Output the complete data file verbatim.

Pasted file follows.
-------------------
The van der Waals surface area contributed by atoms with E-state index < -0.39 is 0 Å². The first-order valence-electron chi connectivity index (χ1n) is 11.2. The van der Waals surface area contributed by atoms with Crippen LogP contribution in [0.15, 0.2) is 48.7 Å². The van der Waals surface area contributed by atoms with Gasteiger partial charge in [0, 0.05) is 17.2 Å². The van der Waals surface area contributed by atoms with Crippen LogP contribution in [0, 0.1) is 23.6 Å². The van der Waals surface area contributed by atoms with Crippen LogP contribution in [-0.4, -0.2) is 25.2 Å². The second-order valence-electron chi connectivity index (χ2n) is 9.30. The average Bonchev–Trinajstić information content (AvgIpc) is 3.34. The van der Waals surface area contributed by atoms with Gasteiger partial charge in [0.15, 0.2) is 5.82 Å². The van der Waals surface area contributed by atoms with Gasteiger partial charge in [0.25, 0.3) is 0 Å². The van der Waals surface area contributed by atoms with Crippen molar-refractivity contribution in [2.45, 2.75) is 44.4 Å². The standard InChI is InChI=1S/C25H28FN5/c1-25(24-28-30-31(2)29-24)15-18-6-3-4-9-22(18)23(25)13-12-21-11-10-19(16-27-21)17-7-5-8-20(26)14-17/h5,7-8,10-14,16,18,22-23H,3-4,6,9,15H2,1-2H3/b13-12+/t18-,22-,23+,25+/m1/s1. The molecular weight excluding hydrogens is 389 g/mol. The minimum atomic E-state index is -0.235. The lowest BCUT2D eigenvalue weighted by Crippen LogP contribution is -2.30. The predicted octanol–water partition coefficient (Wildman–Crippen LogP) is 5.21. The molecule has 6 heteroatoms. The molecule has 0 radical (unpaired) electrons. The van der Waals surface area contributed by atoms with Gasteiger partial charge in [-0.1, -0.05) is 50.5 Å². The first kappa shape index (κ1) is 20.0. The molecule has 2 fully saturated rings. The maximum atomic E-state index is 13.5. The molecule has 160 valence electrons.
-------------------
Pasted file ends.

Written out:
The van der Waals surface area contributed by atoms with E-state index < -0.39 is 0 Å². The first-order valence-electron chi connectivity index (χ1n) is 11.2. The van der Waals surface area contributed by atoms with Crippen LogP contribution in [0.15, 0.2) is 48.7 Å². The van der Waals surface area contributed by atoms with Gasteiger partial charge in [0, 0.05) is 17.2 Å². The van der Waals surface area contributed by atoms with Crippen LogP contribution in [0, 0.1) is 23.6 Å². The van der Waals surface area contributed by atoms with Crippen LogP contribution in [-0.4, -0.2) is 25.2 Å². The second-order valence-electron chi connectivity index (χ2n) is 9.30. The average Bonchev–Trinajstić information content (AvgIpc) is 3.34. The van der Waals surface area contributed by atoms with Gasteiger partial charge in [0.15, 0.2) is 5.82 Å². The van der Waals surface area contributed by atoms with Gasteiger partial charge in [0.25, 0.3) is 0 Å². The van der Waals surface area contributed by atoms with Crippen molar-refractivity contribution in [2.45, 2.75) is 44.4 Å². The standard InChI is InChI=1S/C25H28FN5/c1-25(24-28-30-31(2)29-24)15-18-6-3-4-9-22(18)23(25)13-12-21-11-10-19(16-27-21)17-7-5-8-20(26)14-17/h5,7-8,10-14,16,18,22-23H,3-4,6,9,15H2,1-2H3/b13-12+/t18-,22-,23+,25+/m1/s1. The molecular weight excluding hydrogens is 389 g/mol. The minimum atomic E-state index is -0.235. The lowest BCUT2D eigenvalue weighted by Crippen LogP contribution is -2.30. The predicted octanol–water partition coefficient (Wildman–Crippen LogP) is 5.21. The molecule has 6 heteroatoms. The molecule has 0 radical (unpaired) electrons. The van der Waals surface area contributed by atoms with Gasteiger partial charge in [-0.1, -0.05) is 50.5 Å². The first kappa shape index (κ1) is 20.0. The molecule has 2 fully saturated rings. The maximum atomic E-state index is 13.5. The molecule has 160 valence electrons.